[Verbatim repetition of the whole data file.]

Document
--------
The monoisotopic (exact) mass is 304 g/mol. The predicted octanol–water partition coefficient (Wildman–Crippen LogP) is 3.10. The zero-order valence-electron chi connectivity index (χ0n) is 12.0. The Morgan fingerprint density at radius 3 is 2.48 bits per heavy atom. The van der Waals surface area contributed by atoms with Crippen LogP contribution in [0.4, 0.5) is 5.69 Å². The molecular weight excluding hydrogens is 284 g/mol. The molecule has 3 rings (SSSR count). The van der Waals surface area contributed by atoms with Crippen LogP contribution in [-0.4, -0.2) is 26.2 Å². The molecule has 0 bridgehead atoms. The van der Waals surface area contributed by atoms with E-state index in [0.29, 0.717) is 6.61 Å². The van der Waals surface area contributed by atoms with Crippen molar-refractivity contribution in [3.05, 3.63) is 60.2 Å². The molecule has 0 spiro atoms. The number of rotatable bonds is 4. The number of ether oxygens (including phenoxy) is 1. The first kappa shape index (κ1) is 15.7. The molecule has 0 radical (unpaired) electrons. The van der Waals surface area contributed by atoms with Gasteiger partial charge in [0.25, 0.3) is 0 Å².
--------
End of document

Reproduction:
The monoisotopic (exact) mass is 304 g/mol. The predicted octanol–water partition coefficient (Wildman–Crippen LogP) is 3.10. The zero-order valence-electron chi connectivity index (χ0n) is 12.0. The Morgan fingerprint density at radius 3 is 2.48 bits per heavy atom. The van der Waals surface area contributed by atoms with Crippen LogP contribution in [0.4, 0.5) is 5.69 Å². The molecular weight excluding hydrogens is 284 g/mol. The molecule has 3 rings (SSSR count). The van der Waals surface area contributed by atoms with Crippen LogP contribution in [-0.4, -0.2) is 26.2 Å². The molecule has 0 bridgehead atoms. The van der Waals surface area contributed by atoms with E-state index in [0.29, 0.717) is 6.61 Å². The van der Waals surface area contributed by atoms with Crippen molar-refractivity contribution in [3.05, 3.63) is 60.2 Å². The molecule has 0 spiro atoms. The number of rotatable bonds is 4. The number of ether oxygens (including phenoxy) is 1. The first kappa shape index (κ1) is 15.7. The molecule has 0 radical (unpaired) electrons. The van der Waals surface area contributed by atoms with Gasteiger partial charge in [0.25, 0.3) is 0 Å².